Vertebrate Species completed

American Badger Research and Monitoring

Badgers have been identified by the San Diego Monitoring and Management Program Connectivity Monitoring Strategic Plan as a target species for monitoring regional-scale functional connectivity of upland and grassland habitats. However, prior to these studies there was little information on badger distribution, movement, or habitat use within San Diego County. In 2011, the California Department of Fish and Game Local Assistance Grant funded an initial study to determine if badgers still persist in the western portion of San Diego County. Canine scent surveys were conducted for American badger scat from November 14-December 14, 2011. Thirty-two sites in San Diego County and two sites in southern Riverside County were surveyed. The scent dog had positive behavioral responses to scat at 13 sites, and a badger specific DNA test verified the scat collected at twelve sites. A recommendation from the 2011 study led researchers to develop a microsatellite DNA test to identify individual animals from scat. This would allow for estimation of minimum population sizes in areas with multiple scats. In 2014, a follow up study was conducted to the initial 2011 rapid assessment for the American badger. The objectives were to identify target areas with potentially higher densities of badgers and to better assess the level of connectivity between known occupied areas. Thirty canine scent surveys for badger scat were conducted. This study involved: 1) additional focused surveys to identify areas occupied by badgers, and 2) determination of the number of badgers at various locations using genetic tests of scat or hair to identify individuals. In 2015, researchers continued studies of the spatial and temporal use of habitats by the American badger by conducting monthly field sign and infrared camera surveys across seven focal sites in the County where we previously documented substantial and/or repeated badger activity. The objective was to determine if badger use is irregular, seasonal, or consistent. American badgers were active at two of the seven focal sites in 2015, the upper San Diego River at El Capitan Grande Reservation and Rancho Guejito. From 2011 to present, researchers established that the American badger currently occupies or uses conserved lands within MSCP and MHCP and many other portions of the county.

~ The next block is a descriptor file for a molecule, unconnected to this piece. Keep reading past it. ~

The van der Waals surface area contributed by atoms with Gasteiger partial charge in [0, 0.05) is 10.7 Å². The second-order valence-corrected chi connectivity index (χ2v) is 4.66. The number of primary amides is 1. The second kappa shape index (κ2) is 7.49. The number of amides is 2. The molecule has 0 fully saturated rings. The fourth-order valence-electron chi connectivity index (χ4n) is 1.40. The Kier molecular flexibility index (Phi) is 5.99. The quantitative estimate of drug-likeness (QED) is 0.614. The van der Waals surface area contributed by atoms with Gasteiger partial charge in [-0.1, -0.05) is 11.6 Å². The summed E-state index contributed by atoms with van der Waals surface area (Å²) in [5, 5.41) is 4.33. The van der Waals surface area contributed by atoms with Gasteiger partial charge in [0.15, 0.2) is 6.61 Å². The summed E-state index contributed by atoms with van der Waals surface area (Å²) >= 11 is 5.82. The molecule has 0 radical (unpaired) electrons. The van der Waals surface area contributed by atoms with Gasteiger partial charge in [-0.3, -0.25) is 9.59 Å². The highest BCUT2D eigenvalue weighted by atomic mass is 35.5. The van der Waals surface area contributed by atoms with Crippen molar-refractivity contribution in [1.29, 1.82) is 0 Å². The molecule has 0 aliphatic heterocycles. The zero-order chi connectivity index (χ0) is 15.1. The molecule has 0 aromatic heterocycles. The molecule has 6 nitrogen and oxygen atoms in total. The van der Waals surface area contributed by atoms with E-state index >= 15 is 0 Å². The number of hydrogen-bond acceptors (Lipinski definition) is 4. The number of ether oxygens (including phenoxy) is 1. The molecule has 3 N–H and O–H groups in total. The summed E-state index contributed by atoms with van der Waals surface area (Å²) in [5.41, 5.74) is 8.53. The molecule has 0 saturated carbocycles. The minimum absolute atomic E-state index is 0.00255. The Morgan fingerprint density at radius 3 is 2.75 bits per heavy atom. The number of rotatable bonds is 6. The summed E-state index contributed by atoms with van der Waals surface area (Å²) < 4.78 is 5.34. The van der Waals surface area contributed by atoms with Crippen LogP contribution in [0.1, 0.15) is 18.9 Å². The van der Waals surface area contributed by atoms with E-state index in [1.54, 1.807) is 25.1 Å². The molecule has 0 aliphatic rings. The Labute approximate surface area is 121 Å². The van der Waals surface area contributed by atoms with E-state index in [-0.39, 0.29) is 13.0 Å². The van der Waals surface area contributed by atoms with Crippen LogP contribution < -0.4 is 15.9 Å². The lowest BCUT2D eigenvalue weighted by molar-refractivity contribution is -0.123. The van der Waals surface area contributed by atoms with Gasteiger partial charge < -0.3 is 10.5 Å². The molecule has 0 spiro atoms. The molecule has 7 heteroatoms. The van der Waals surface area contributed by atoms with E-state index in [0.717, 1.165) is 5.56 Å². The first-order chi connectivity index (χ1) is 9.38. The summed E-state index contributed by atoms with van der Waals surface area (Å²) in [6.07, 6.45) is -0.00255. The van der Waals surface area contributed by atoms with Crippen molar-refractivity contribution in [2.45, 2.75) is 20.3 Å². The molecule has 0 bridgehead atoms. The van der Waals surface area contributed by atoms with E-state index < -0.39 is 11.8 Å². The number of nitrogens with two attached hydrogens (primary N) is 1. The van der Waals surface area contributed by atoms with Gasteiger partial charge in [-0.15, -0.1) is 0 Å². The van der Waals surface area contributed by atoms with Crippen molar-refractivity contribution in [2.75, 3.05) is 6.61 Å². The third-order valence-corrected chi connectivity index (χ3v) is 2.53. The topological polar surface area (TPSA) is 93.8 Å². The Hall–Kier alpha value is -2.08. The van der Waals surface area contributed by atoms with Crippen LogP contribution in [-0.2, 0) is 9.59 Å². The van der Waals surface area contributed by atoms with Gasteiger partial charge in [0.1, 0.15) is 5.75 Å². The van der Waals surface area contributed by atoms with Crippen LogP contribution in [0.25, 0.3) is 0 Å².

Project Groups
  • SDMMP2 American Badger Movement Studies

Project Focus

American badger

chaparral, coastal sage scrub, grassland

Cheryl Brehme

Robert N. Fisher; Amy Vandergast

U.S. Geological Survey

Cheryl Brehme

Sarah McCutcheon

Sarah McCutcheon

Cheryl Brehme; Dustin Wood

Project Protocol
Research of American Badgers

Protocol includes: canine scent surveys, badger sign surveys, scat DNA testing, hair snags, infrared cameras, and outreach efforts.

genetic sample collection; canine tracking; camera stations
Strategic Elements
  • pre FY15-1
Project Location
San Diego
File name Lead Author Year Type
American Badger Research in Western San Diego County, 2015 Brehme, Cheryl; Fisher, Robert N.; Burlaza, Melanie 2016 report
American Badger surveys on San Diego County Land summary of 2020-2021 field efforts U.S. Geological Survey, Western Ecological Research Center 2022 report
Have you seen a badger? 2015 fact sheet
Preliminary Assessment of DNA Extraction Methods and Utility of Microsatellite Genetic Assay for American Badgers Wood, Dustin; Mitelberg, Anna; Brehme, Cheryl; Vandergast, Amy 2016 report
Research of American Badgers in Western San Diego County, 2014 Brehme, Cheryl; Hathaway, Stacie; Smith, B.H; Fisher, Robert N. 2015 report